What the Japanese can teach you about writing

teach you about writing

Word count: 740 words

Reading time: About 3 minutes

Do you tend to set big fat writing goals for yourself? Today’s column describes what the Japanese can teach you about writing….

My family and I are moving house at the beginning of March. We’re renovating our home and have to park ourselves elsewhere for full year. It’s a mega-stressful undertaking — made somewhat easier because we’ve found a house to rent in the very next block.

As you can imagine, I’ve been spending all my spare time thinning stuff. We wore our shredder to oblivion getting rid of old financial documents and we gave away 18 boxes of books last weekend. But I’ve also discovered a few treasures.

One is the short book One Small Step Can Change Your Life by Robert Maurer a professor at the UCLA school of medicine. I’m embarrassed to admit I received the book as a gift from a friend many years ago — and the teeny tiny volume somehow buried itself in the stacks of clutter in my office. It emerged from hibernation last week and I read it for the first time. What a winner! And what lessons this book offers.

Subtitled “The Kaizen Way” the book presents the Japanese technique of achieving great and lasting success through small, steady steps. How small? Really small. For example, a single mother who was depressed, exhausted and 30 lbs overweight was instructed to lose weight by marching for one minute while she watched TV each night. One minute!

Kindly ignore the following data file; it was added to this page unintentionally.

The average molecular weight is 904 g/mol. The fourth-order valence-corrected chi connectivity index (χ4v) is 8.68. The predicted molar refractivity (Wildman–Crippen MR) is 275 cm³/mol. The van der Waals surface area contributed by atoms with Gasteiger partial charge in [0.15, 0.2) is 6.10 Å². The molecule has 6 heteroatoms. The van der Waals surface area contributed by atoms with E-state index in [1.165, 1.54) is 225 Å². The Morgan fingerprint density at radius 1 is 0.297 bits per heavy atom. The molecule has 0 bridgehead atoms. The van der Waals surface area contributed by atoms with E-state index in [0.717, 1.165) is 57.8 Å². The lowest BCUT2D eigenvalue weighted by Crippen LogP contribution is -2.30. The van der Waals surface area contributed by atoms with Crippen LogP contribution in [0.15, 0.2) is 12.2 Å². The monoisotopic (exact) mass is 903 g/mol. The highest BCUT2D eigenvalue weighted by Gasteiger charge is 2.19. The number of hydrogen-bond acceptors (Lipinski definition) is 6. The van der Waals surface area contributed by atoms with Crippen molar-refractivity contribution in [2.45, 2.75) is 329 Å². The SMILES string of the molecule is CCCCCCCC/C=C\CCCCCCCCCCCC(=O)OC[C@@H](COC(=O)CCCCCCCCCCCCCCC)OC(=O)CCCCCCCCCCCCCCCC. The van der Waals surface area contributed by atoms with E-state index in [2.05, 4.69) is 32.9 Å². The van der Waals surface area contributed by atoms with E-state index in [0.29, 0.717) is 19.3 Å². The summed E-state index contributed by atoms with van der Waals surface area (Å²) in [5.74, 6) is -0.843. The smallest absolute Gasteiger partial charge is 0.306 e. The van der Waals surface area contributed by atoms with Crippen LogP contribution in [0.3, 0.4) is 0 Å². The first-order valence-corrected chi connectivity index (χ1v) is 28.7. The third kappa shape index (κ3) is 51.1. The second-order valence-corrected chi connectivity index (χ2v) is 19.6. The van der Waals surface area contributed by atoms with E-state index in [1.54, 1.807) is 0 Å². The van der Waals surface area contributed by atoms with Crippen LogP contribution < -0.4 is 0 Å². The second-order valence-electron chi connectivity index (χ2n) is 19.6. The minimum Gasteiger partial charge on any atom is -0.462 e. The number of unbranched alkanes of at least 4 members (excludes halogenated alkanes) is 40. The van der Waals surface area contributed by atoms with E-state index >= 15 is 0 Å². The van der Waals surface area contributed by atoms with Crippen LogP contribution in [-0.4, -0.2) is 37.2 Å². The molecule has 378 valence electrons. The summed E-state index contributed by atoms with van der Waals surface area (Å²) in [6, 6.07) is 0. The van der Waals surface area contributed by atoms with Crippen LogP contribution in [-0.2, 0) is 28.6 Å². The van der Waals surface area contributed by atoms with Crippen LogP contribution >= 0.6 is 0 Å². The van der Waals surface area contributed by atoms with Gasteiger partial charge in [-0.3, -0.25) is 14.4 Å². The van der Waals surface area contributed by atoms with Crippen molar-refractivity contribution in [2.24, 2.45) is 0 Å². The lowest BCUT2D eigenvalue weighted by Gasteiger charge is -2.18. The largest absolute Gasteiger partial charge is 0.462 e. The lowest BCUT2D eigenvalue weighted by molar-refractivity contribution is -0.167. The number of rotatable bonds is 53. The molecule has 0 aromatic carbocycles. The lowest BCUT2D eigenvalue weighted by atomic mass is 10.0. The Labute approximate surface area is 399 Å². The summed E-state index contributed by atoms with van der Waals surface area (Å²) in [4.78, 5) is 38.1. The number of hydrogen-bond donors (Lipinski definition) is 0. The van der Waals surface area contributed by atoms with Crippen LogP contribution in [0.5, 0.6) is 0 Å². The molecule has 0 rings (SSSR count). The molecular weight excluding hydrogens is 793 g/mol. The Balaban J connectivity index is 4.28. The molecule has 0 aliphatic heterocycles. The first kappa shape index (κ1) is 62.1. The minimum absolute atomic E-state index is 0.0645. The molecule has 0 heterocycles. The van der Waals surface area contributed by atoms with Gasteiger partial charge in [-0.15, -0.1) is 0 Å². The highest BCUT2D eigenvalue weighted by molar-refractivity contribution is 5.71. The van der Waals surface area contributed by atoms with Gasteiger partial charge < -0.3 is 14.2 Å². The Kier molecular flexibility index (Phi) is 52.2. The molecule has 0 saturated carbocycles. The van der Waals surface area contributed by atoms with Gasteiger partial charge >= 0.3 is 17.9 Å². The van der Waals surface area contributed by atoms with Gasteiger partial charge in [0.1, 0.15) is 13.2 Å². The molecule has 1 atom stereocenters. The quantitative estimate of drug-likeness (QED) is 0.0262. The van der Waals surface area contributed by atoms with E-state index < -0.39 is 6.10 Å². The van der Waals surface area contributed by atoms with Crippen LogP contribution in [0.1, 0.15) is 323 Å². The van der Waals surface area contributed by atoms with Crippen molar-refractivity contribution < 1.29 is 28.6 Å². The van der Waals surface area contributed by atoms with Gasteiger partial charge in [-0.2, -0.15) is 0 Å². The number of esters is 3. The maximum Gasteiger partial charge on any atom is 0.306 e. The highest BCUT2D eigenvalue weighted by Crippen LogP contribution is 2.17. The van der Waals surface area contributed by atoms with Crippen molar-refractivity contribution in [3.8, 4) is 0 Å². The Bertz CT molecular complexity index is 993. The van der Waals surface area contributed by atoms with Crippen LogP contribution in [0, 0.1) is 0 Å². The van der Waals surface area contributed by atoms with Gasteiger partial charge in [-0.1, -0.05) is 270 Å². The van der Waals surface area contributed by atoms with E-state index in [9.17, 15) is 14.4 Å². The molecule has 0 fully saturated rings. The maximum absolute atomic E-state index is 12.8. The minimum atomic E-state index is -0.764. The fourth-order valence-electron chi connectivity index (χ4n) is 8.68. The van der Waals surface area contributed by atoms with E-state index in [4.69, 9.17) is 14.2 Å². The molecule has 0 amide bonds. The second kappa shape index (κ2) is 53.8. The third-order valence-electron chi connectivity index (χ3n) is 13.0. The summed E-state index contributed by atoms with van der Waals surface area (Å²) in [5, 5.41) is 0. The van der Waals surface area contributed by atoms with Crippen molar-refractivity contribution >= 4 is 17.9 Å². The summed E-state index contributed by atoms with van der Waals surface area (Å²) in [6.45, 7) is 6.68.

The woman became so enthusiastic about her success in achieving this modest goal she asked for more exercise. Maurer and his colleague then helped her build the exercise habit, minute by minute. Within a few months, the woman’s resistance had disappeared and she enthusiastically embraced a full aerobics workout.

Maurer says Kaizen works because it:

· Unsticks you from creative blocks

· Bypasses the fight-or-flight response associated with fear

· Creates new connections between neurons so that the brain enthusiastically takes over the process of change.

So, how can this help you? Maurer offers six steps which I’ve listed here. And under each one, I’ve suggested a “how to” example that’s specific to writing.

1) Ask small questions. Ask yourself, “how will I get my book written?” and your brain is likely to shut down. That’s because big questions cause fear to arise. Instead, ask incredibly simple questions such as: “If writing were my first priority, what would I be doing today?”

2) Think small thoughts. Spend 30 seconds every day imagining yourself as a successful, accomplished writer. Picture sitting at your computer and seeing your fingers moving quickly across the keyboard. When you’re comfortable doing this, imagine what happens when you run out of ideas and then see yourself successfully dealing with the problem.

3) Take small actions. Instead of vowing to write for five hours, spend five minutes writing.

4) Solve small problems. Look for small problems in your writing or writing habits. Perhaps you have a messy desk that distracts you? Maybe you answer email while you’re trying to write? Perhaps your mouse is uncomfortable? Pick one problem and do something small to make it better.